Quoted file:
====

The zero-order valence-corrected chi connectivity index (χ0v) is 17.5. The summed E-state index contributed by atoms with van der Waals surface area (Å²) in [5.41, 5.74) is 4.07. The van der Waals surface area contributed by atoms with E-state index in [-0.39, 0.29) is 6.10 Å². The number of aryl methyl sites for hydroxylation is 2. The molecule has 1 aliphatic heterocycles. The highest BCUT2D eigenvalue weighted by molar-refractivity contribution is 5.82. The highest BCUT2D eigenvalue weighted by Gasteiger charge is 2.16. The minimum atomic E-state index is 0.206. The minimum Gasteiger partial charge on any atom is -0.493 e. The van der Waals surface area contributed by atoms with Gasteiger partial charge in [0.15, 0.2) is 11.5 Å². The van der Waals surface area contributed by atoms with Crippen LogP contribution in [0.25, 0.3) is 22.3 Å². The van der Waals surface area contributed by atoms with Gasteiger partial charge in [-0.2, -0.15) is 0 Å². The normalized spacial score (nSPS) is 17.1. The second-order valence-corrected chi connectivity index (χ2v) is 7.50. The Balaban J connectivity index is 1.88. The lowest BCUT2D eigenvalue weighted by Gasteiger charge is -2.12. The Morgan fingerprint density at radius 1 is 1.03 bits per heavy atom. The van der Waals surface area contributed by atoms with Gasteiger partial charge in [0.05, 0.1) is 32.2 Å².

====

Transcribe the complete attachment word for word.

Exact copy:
The zero-order valence-corrected chi connectivity index (χ0v) is 17.5. The summed E-state index contributed by atoms with van der Waals surface area (Å²) in [5.41, 5.74) is 4.07. The van der Waals surface area contributed by atoms with E-state index in [-0.39, 0.29) is 6.10 Å². The number of aryl methyl sites for hydroxylation is 2. The molecule has 1 aliphatic heterocycles. The highest BCUT2D eigenvalue weighted by molar-refractivity contribution is 5.82. The highest BCUT2D eigenvalue weighted by Gasteiger charge is 2.16. The minimum atomic E-state index is 0.206. The minimum Gasteiger partial charge on any atom is -0.493 e. The van der Waals surface area contributed by atoms with Gasteiger partial charge in [0.15, 0.2) is 11.5 Å². The van der Waals surface area contributed by atoms with Crippen LogP contribution in [0.25, 0.3) is 22.3 Å². The van der Waals surface area contributed by atoms with Gasteiger partial charge in [-0.2, -0.15) is 0 Å². The normalized spacial score (nSPS) is 17.1. The second-order valence-corrected chi connectivity index (χ2v) is 7.50. The Balaban J connectivity index is 1.88. The lowest BCUT2D eigenvalue weighted by Gasteiger charge is -2.12. The Morgan fingerprint density at radius 1 is 1.03 bits per heavy atom. The van der Waals surface area contributed by atoms with Gasteiger partial charge in [0.05, 0.1) is 32.2 Å².